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4.3 Setting Up Some Variables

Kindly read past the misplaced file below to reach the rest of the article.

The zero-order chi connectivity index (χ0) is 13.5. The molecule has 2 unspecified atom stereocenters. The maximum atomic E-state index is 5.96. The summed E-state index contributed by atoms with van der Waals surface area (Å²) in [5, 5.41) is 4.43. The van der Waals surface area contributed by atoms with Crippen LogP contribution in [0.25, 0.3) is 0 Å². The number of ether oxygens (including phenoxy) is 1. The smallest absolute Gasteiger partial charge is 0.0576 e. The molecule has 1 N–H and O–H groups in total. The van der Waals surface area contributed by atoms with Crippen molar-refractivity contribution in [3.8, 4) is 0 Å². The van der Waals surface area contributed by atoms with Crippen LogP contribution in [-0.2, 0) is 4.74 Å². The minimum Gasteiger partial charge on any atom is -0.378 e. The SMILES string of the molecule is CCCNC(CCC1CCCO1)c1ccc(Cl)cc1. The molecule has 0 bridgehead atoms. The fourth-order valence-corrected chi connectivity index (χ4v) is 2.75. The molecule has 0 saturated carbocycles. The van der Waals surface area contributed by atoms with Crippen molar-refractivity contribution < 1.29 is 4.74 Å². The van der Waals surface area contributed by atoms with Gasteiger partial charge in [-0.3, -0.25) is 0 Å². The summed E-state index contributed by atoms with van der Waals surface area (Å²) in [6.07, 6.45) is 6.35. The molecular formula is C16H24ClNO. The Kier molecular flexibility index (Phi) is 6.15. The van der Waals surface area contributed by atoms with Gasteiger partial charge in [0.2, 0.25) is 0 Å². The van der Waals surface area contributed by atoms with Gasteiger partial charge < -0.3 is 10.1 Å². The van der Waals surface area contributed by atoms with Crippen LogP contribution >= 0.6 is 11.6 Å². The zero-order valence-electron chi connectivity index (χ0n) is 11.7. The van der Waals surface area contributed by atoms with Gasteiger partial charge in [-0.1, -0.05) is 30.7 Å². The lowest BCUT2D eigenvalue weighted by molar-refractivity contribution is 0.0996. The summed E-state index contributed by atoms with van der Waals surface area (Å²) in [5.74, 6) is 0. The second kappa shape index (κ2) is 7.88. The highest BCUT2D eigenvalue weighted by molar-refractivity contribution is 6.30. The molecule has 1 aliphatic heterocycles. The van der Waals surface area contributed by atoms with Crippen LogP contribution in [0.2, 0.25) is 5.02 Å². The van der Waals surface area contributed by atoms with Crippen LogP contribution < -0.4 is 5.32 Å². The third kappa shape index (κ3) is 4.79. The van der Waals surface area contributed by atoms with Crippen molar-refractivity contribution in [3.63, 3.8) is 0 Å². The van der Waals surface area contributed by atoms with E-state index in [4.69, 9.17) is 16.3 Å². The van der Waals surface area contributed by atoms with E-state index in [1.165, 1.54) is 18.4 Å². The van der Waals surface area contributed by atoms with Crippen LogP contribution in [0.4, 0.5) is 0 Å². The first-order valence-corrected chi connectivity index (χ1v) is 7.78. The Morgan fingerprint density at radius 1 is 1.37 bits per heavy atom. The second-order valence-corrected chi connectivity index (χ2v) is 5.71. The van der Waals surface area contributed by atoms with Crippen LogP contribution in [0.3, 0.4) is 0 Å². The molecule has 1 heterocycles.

Hello and welcome back. In this lesson, we're gonna get started on the JavaScript for our final project, and there are several things that we need to keep track of, as we start creating this animated slide show. First of all, I wanna take all of our slides and put them in an array. And this array is going to help us kind of manage where we are in our slide show and what's coming next. So let's start by creating an array and we're gonna store it in a variable called slides. And I'm gonna set this equal to, I'm gonna use jQuery selector here to point to the .slide the class. I'm pointing to .slide inside this jQuery selector and then at the end of that I'm going to say .toArray() with a capital A in array, open and close parentheses. So now all of our slides are stored in a single array. And we can look through that array to see what order those slides need to be in. The next thing I wanna do is I want to keep track of the current or active slide which is whatever slide needs to be here in the center in the active position. As well as the previous and next slides. The previous slide is going to show up above the active slide. The next one will show up down below it. So instead of putting a semicolon here, let's put a comma, and let's create another variable here called active. Here we're just going to keep track of the Index number of the active slide. And since arrays are a zero based, then the index for the very first slide is gonna be zero. So we're gonna set active = to 0. The next slide is gonna be easy as well. It's gonna be the slide that's just below the active slide. It's gonna be the second slide in the array. And so the second slide in the array has an index of 1. Previous, on the other hand, is a little trickier, and I'm just gonna use prev for shorthand. It's a little bit trickier. We're gonna set it to slides.length- 1. And again we're using -1 because arrays are zero based. So if an array has four elements the first index is going to be zero. Second is one, then two and then three. So the highest index and array with four elements in it is three, which is the same thing as that arrays length, minus one, which is what we're doing here. So this will give us the array index of the very last slide in that array. And since the active slide is the very first slide, then the previous slide, we would have to loop back to the end of the array. Which is why we're using the last element in the array as the previous slide. In the previous slide again as we mention is gonna be up here at the top above the active slide. I've also mentioned before that we need to pay very close attention to all the numbers and the sizes and placements in our CSS. If you remember back when we were reviewing the CSS the top position of the active slide is set to 150 pixels. And that's what gets it right in the middle of this slider because the slider is 300 pixels tall. So let's keep track of that number as well. So I'm gonna put another comma after slides.length to- 1. We'll go to the next line, and I'm gonna create a variable called active position and set it = to 150, because again the active slide is always gonna be at a position of 150. So any time we're animating the next slide into the active position, that's the position we're gonna animate it into. And then the placement of our other slides is going to rely on spacing. How much spacing is there gonna be between one slide and the next? Well as we've mentioned before, these slides are each 200 pixels tall, and I want to put 10 pixels of spacing between those slides. So our spacing is gonna be 210 pixels. So I'm gonna create another variable called spacing, and set it = to 210. The next thing I want to keep track of, is a list of all of the potential positions we could be placing these slides in. So we already know the active position is 150 pixels. The next position is going to be 150 pixels plus that spacing that we're gonna have between each of these items. And then the previous position is gonna be 150 pixels minus that spacing. And then the onDeck position as we talked about in another lesson is going to depend on whether we've hit the next button or the previous button. Once we click one of those buttons we're going to decide where to place the onDeck slide to get it ready to animate where it needs to be. So again there are two possible positions for the on deck slide and I'm calling these positions up and down. The up position is going to be up here above our slider in the down position is going to be down below our slider. So, let's create an object that has a named list of each of these positions. And, I'll explain this as I'm typing it out. So, I'm gonna create a variable called positions and I'm gonna set this = to a JavaScript object with open and close curly brackets. Inside this object, we can create any number of properties for this object and give those properties values. And the way that would look as we would give it a property name such as prop1 and then we would type colon, space and a value. So let's say we wanted to give it a value of 1. Then these would be separated by commas so we'd have a comma and then prop2 and our second value which might be a string, "hello". So you can put any number of values inside this object and we're gonna use this object to keep track of where all of our positions need to be. So let's create a property here called active and I'm going to use all capital letters for these. And here we would just want to store the active position which we've stored in the active position variable. Then I want to store the position for our previous position which is going to be up here above the active position which is going to be 150 pixels minus the spacing value here. So for this we would put active position- spacing. Then for our next position and again you can give these values any name you would give a variable but for our next position, we would do just the opposite. We would use activePosition + that spacing value and we got to spell there right, here we go. And then again we have two more values one of them is called UP, the other one is called down. So, I want to keep this spacing the same, otherwise once we animate these on, the animation won't look quite right if it's not spaced the same as the others. So, for our UP position which again is going to be up here above our slider. We're gonna use activePosition again- and this time we're gonna do spacing times 2. So again since each of these are 210 pixels apart then the slide above the active slide which is the previous slide will be 150 minus 210 and the one above that is gonna be 150 minus 210 times 2. So that's why we have this calculation. So then for the DOWN calculation, as you can imagine, we would do just the opposite. We'll have activePosition + spacing times 2. And that will put it to 210 pixels below our next item. So it's going to be way down here below the bottom edge of the of the slider. And so now anytime we want to reference one of these values that we've stored here. All we need to do is point to for example, positions.ACTIVE. And that will be the same thing as saying 150. If we do positions.PREV, for previous then that would give us whatever the result of this calculation is. So now we have easy access, to those positions. So I realized we haven't covered a lot of ground yet. We haven't added anything to our functionality just yet but we have set up some variables that are really going to help us as we move forward. So with that done, let's go ahead and move on to the next lesson. Thank you for watching.